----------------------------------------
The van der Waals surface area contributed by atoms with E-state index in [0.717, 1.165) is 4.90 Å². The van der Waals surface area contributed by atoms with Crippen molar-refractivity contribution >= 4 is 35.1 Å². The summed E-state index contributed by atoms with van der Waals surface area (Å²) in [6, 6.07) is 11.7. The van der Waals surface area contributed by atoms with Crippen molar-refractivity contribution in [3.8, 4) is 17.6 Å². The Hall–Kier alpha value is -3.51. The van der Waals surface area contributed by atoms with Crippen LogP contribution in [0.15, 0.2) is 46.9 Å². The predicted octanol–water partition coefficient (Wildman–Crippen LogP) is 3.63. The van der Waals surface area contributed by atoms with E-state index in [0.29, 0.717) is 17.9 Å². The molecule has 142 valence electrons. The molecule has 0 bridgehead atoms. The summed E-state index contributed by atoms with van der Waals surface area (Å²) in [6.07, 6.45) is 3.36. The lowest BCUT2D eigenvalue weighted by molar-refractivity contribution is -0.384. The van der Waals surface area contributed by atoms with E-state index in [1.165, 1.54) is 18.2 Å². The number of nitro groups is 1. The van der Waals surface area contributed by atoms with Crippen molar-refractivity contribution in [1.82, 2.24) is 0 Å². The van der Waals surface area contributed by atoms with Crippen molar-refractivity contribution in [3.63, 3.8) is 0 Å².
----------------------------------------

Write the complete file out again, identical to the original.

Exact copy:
The van der Waals surface area contributed by atoms with E-state index in [0.717, 1.165) is 4.90 Å². The van der Waals surface area contributed by atoms with Crippen molar-refractivity contribution >= 4 is 35.1 Å². The summed E-state index contributed by atoms with van der Waals surface area (Å²) in [6, 6.07) is 11.7. The van der Waals surface area contributed by atoms with Crippen molar-refractivity contribution in [3.8, 4) is 17.6 Å². The Hall–Kier alpha value is -3.51. The van der Waals surface area contributed by atoms with Crippen LogP contribution in [0.15, 0.2) is 46.9 Å². The predicted octanol–water partition coefficient (Wildman–Crippen LogP) is 3.63. The van der Waals surface area contributed by atoms with E-state index in [0.29, 0.717) is 17.9 Å². The molecule has 142 valence electrons. The molecule has 0 bridgehead atoms. The summed E-state index contributed by atoms with van der Waals surface area (Å²) in [6.07, 6.45) is 3.36. The lowest BCUT2D eigenvalue weighted by molar-refractivity contribution is -0.384. The van der Waals surface area contributed by atoms with E-state index in [1.165, 1.54) is 18.2 Å². The number of nitro groups is 1. The van der Waals surface area contributed by atoms with Crippen molar-refractivity contribution in [1.82, 2.24) is 0 Å². The van der Waals surface area contributed by atoms with Crippen molar-refractivity contribution in [3.63, 3.8) is 0 Å².